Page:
<file format, software> A binary file containing an executable program, formed by a sequence of op code/data pairs.
Byte-code op codes are most often fixed size binary patterns, but can be variable size.
The data portion consists of zero or more bits, the format of the data portion may be determined by the identifier.
The data is most often variable in size.
In some cases, by clever design, (e.g. some RISC instruction sets) the identifier/data pair is a fixed size. This can provide performance benefits.
A byte-code program is normally interpreted by a byte-code interpreter.
The advantage of this technique compared with outputing machine code for a particular processor is that the same byte-code can be executed on any processor on which the byte-code interpreter runs.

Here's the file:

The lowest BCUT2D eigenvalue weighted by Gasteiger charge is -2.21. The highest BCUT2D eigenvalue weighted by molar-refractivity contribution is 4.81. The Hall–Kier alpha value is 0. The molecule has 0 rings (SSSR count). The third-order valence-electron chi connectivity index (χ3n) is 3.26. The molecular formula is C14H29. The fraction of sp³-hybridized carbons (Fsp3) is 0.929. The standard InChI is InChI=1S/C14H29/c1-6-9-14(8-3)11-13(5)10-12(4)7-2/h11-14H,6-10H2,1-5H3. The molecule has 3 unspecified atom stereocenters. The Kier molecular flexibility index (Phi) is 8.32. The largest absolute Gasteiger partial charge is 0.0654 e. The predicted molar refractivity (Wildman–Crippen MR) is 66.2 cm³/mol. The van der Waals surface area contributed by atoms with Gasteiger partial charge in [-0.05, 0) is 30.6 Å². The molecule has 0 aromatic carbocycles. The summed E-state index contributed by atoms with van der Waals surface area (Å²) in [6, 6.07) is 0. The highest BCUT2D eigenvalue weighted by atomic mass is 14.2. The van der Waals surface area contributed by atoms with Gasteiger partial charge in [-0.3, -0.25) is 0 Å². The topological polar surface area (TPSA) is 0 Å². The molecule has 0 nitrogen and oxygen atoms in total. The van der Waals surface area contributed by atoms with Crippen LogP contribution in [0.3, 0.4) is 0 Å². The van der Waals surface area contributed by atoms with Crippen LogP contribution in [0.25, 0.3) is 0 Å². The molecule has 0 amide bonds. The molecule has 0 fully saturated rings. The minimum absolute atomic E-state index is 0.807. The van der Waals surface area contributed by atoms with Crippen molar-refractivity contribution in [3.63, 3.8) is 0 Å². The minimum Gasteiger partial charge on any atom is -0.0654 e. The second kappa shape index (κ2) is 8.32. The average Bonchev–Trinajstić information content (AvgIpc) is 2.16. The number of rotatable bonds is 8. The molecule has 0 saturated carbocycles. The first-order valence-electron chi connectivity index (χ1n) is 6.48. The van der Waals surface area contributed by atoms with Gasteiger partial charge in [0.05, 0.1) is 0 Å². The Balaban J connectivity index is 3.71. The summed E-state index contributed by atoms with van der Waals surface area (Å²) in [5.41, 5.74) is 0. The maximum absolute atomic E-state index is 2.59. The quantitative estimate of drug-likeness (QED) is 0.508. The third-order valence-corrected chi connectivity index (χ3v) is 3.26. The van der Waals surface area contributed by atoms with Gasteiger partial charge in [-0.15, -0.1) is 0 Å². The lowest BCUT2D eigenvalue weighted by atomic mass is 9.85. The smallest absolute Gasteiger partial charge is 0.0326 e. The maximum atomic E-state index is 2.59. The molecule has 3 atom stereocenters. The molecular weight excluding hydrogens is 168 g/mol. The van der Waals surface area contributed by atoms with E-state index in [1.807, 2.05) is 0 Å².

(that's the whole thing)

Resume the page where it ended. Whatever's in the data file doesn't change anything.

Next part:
The byte-code may be compiled to machine code ("native code") for speed of execution but this usually requires significantly greater effort for each new taraget architecture than simply porting the interpreter.
For example, Java is compiled to byte-code which runs on the Java Virtual Machine.
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